What determines the level of a country’s exchange rate? Traditional economic theory focuses on a set of financial variables, plus some ‘contextual’ characteristics of a country, all of which go into setting the relative advantage of one currency over another. These variables are well set out as follows:
1. Inflation differentials: Generally, a country with a consistently lower inflation rate has a rising currency value, as its purchasing power increases relative to other currencies. Countries with relatively higher inflation typically see depreciation in their currency in relation to the currencies of their trading partners. This is also usually accompanied by higher interest rates.
2. Interest rate differentials: Interest rates, inflation and exchange rates are all highly correlated. By adjusting interest rates, central banks or monetary authorities can influence over both inflation and exchange rates; changing interest rates affects inflation and nominal currency values. Lenders in an economy with higher interest rates get a higher return relative to other countries. So, higher interest rates attract foreign capital inflows and pur pressure on the exchange rate to rise. However, the effect of higher interest rates is mitigated, if inflation in the country is much higher than in others, or if additional lower interest rates–i.e., lower interest rates tend to decrease exchange rates.
3. Current account deficits: The current account is the balance of trade between a country and its trading partners, reflecting all payments between countries for goods, services, interest and dividends. A current deficit shows the country is spending more on foreign goods and services than it is earning, and that it is borrowing capital from foreign sources to cover that deficit. Hence, the country needs more foreign currency than it receives through sales of exports, and it supplies more of its own currency than foreigners demand for its products. The excess demand for foreign currency lowers the country’s exchange rate until domestic goods and services are cheap enough for foreigners, and foreign assets are too expensive to generate sales for domestic interests.
4. Public debt: Countries use deficit financing to pay for public sector projects and governmental funding. The borrowing stimulates the domestic economy, but nations with large public deficits and debts are generally less attractive to foreign investors. Why? A large debt encourages inflation, and if inflation is high, the debt will be serviced and ultimately paid off with cheaper real foreign exchange in the future. In the worst case scenario, a government may print money to pay part of a large debt, but increasing the money supply inevitably causes inflation. Moreover, if a government is not able to service its deficit through domestic means (selling domestic bonds, increasing the money supply), then it must increase the supply of securities for sale to foreigners, thereby lowering their prices. Finally, a large debt may prove worrisome to foreigners if they believe the country risks defaulting on its obligations. Foreigners will be less willing to own securities denominated in that currency if the risk of default is great. For this reason, the country’s debt rating (as determined by Moody’s or Standard & Poor’s, for example) is a crucial determinant of its exchange rate.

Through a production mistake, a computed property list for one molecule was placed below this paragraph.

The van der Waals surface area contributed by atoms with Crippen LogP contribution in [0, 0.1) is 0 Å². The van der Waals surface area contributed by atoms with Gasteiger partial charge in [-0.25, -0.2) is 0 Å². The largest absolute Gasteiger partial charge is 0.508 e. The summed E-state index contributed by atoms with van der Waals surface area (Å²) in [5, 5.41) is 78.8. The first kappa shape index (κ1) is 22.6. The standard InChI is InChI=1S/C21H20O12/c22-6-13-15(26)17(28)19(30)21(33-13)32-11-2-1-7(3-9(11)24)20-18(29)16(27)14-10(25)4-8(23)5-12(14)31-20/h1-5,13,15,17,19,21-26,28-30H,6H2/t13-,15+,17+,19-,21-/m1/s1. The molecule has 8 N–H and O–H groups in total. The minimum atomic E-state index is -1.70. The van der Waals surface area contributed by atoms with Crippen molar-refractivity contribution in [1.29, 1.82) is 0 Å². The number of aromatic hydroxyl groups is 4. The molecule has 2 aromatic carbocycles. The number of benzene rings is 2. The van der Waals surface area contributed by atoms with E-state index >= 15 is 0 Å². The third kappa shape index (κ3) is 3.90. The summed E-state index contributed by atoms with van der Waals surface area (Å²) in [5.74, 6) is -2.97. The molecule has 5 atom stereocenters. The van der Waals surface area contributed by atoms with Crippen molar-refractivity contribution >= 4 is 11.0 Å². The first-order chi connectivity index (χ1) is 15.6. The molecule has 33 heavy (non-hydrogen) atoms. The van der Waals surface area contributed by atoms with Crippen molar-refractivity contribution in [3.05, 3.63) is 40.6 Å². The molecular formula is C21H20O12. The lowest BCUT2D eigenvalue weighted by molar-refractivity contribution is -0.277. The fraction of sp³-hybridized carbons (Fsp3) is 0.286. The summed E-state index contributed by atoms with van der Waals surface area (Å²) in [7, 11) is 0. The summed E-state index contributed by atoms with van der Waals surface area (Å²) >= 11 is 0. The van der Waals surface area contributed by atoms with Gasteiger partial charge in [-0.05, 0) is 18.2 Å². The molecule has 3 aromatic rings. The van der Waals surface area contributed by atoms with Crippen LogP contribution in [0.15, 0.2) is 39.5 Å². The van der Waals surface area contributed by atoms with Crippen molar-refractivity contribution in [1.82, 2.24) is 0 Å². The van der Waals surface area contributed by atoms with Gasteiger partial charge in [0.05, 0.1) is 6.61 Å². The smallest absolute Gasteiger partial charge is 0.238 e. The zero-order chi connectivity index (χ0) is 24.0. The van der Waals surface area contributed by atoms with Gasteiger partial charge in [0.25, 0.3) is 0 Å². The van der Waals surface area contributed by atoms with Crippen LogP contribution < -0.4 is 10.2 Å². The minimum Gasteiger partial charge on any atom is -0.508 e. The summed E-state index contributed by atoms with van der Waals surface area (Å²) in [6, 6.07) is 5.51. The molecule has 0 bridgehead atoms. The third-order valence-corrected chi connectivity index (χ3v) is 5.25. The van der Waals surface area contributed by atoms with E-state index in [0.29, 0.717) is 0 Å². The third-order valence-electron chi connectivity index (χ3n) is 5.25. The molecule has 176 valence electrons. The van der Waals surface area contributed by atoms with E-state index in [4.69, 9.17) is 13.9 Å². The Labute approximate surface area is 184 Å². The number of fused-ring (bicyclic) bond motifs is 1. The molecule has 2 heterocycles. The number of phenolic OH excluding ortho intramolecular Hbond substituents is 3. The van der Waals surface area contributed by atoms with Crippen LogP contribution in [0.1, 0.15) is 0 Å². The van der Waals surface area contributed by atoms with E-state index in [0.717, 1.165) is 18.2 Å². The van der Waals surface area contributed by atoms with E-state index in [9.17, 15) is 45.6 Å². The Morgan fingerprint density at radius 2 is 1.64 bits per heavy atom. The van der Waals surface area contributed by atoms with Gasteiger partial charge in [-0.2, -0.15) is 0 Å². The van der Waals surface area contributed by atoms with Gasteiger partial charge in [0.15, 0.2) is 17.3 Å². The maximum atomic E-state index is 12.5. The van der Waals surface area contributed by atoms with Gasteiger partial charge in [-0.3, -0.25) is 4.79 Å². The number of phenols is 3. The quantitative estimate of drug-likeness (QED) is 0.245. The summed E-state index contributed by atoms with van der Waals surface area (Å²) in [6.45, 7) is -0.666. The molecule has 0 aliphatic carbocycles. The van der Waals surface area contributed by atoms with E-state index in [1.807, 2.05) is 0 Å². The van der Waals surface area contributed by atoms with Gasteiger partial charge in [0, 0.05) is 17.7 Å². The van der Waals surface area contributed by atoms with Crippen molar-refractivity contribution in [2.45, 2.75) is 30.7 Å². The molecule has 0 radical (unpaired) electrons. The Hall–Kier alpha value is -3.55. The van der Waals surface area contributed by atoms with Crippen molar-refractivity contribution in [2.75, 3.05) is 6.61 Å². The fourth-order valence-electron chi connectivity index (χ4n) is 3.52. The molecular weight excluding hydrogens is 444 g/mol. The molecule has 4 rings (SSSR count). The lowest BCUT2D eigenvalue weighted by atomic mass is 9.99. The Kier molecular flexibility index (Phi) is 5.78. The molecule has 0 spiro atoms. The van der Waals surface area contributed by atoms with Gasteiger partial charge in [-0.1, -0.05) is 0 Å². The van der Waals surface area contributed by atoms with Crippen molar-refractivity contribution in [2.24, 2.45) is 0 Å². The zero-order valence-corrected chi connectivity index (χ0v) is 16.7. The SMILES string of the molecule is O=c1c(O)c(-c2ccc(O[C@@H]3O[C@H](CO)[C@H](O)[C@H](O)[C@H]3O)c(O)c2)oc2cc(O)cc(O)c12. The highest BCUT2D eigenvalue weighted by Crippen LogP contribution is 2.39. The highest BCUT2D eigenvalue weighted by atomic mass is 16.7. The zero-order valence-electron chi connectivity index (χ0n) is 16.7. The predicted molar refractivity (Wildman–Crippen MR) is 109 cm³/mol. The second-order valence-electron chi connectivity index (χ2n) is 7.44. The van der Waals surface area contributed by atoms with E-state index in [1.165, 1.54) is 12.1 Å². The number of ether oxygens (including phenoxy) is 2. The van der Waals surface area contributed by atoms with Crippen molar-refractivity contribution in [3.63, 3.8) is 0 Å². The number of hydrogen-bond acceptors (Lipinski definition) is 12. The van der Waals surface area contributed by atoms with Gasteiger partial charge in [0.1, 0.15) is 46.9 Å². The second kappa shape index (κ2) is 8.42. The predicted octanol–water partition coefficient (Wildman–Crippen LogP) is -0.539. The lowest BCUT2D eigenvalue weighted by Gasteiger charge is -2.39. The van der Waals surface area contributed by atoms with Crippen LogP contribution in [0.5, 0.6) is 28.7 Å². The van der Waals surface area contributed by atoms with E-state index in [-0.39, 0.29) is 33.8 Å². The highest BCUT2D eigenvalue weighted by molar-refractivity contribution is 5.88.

5. Terms of trade: This ratio compares export prices to import prices, and is related to current accounts and the balance of payments. If the price of a country’s exports rises by a faster rate than that of its imports, its terms of trade have improved. Increasing terms of trade shows greater demand for the country’s exports. Consequently, this results in higher export revenues, which provide increased demand for the country’s currency (and an increase in the currency’s value). If the price of exports rises by a lower rate than that of its imports, the currency’s value will decrease in relation to its trading partners.
6. Political stability and economic performance: Foreign investors prefer stable countries with strong economic performance in which to invest. A country with these positive attributes will draw investment funds away from other countries perceived to have more political and economic risk. Political turmoil may cause a loss of confidence in a currency and a movement of capital to the currencies of more stable countries.
The exchange rate of the currency in which a portfolio holds the bulk of its investments determines that portfolio’s real return. A declining exchange rate obviously decreases the purchasing power of income and capital gains derived from any returns. Moreover, the exchange rate influences other income factors such as interest rates, inflation and even capital gains from domestic securities. Exchange rates are determined by numerous complex factors that often leave even the most experienced economists baffled.
The modern popular portrayal of the Jamaican dollar is of an ailing body:
While that may appeal to the fancy of the media, it needs to be put into context.
In recent years, Jamaica’s government has done much to repair decades of damage to its finances. With support from the IMF, the so-called ‘economic fundamentals’ are on a sounder footing. That should help the exchange rate avoiding being dumped at a rapid rate. However, while inflation is down, debt stock is down, and debt payments are being made on time, the economy is far from fixed. For example, the debt-to-GDP ratio is falling, but still well over 100 percent. No right-thinking person, especially one thinking of investing in Jamaican assets would regard the Jamaican economy as fixed.
The economy remains ‘misaligned’, as economists would say, on several other fronts. An indicator of that is the continued negotiations that have to take place over the size of the public service, which is deemed to be a drag on economic performance. Things that drag the economy, like a bloated public service, have a negative effect on sentiment towards the exchange rate.